7
$\begingroup$

Asked what the central limit theorem says, a student replies, "as you take larger and larger samples from a population, the histogram of the sample values looks more and more Normal". Is the student right? Explain your answer.

My answer is no, the student is wrong. My explanation is the histogram of the sample values will look like the population distribution, whatever it might happen to be. The central limit theorem says that the histogram of sample means (from many large samples) will look more and more Normal.

Am I right about it? It is that simple? Is there anything more I can say about this?

$\endgroup$
9
  • 1
    $\begingroup$ You are certainly absolutely right about the histogram of sample values. $\endgroup$ Mar 1, 2014 at 5:12
  • $\begingroup$ am I right about the following part: The central limit theorem says that the histogram of sample means (from many large samples) will look more and more Normal? $\endgroup$ Mar 1, 2014 at 5:18
  • $\begingroup$ The CLT of course does not hold for all distributions. And "look more and more normal" is vague, as is '"many large samples." The answer by Batman (scaling) is much more precise. $\endgroup$ Mar 1, 2014 at 5:24
  • $\begingroup$ What distribution does CLT apply and what is a better way to phase look more and more normal? $\endgroup$ Mar 1, 2014 at 5:28
  • $\begingroup$ CLT applies to any distribution whose variance exists, and to many more. For statement, I guess I am being fussy, but I would state the result exactly (see e.g. the Wikipedia article on CLT). $\endgroup$ Mar 1, 2014 at 5:32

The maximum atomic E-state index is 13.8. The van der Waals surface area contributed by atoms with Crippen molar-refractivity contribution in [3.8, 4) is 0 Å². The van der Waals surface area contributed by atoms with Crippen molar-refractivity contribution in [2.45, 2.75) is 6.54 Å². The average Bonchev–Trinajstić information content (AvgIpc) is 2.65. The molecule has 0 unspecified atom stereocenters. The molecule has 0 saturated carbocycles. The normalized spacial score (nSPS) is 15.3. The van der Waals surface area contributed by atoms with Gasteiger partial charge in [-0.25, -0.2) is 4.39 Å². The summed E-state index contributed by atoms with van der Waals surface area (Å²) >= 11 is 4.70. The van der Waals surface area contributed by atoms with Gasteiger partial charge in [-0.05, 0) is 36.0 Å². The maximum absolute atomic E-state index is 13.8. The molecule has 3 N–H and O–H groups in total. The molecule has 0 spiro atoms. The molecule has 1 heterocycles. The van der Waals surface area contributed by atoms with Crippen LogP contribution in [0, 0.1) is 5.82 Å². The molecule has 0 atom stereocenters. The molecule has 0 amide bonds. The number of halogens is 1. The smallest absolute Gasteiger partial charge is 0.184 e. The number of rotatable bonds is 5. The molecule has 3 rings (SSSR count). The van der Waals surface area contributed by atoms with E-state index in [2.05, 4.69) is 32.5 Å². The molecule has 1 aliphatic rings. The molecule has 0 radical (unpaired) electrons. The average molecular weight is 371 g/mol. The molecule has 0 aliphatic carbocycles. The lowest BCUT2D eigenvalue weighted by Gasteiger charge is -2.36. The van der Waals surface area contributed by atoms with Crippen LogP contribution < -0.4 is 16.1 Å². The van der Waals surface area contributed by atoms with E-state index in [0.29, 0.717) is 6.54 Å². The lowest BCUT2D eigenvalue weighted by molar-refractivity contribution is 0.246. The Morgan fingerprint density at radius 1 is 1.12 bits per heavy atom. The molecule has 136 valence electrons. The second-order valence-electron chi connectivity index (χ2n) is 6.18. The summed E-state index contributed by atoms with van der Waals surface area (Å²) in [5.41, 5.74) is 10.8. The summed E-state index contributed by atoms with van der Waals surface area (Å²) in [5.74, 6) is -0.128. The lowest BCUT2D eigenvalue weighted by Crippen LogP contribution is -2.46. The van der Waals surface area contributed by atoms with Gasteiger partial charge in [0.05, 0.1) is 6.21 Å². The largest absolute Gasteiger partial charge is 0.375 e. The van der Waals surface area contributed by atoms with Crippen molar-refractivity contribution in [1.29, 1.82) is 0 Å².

2 Answers 2

2
$\begingroup$

Maybe this helps:

Take an appropriate random variable (finite second moment). Let's say that $\frac{S_n}{n}$ is the empirical mean of the random variable, and $\mu$ the theoretical mean. In this setting, $$\displaystyle \frac{S_n}{n} - \mu$$ is the deviation of the empirical mean from the theoretical one.

What the CLT says is: with an appropriate scaling, the deviations are normally distributed, i.e.

$$\mathbb P\left( \frac{\sqrt{n}}{\sigma}\left(\frac{S_n}{n} - \mu\right) \leq x \right) \to \phi(x) = \frac{1}{\sqrt{2\pi}} \int_{-\infty}^x \exp(-\frac{y^2}{2}) dy.$$

Quoting Frank den Hollander (Large Deviations, AMS): "CLT quantifies the probability that $S_n$ differs from $\mu n$ by an amount of order $\sqrt{n}$. Deviations of this size are called "normal". [...] [Deviations of size $n$] are called "large"."

An equivalent formulation of the result above is: $$\frac{S_n}{n} \sim \mathcal N(\mu, \frac{\sigma^2}{n}),$$ so, I would say that you are right.

$\endgroup$
7
  • $\begingroup$ when I think more about it, I change my wording a little bit: the histogram of the sample values will look like the standard normal distribution, is this the same thing as I write above before or is this right also? $\endgroup$ Mar 1, 2014 at 17:14
  • $\begingroup$ The histogram of the means (each mean from a certain sample) will look like a normal with mean $\mu$ and variance $\sigma^2/n$, more and more as the size of the samples goes to infinity. $\endgroup$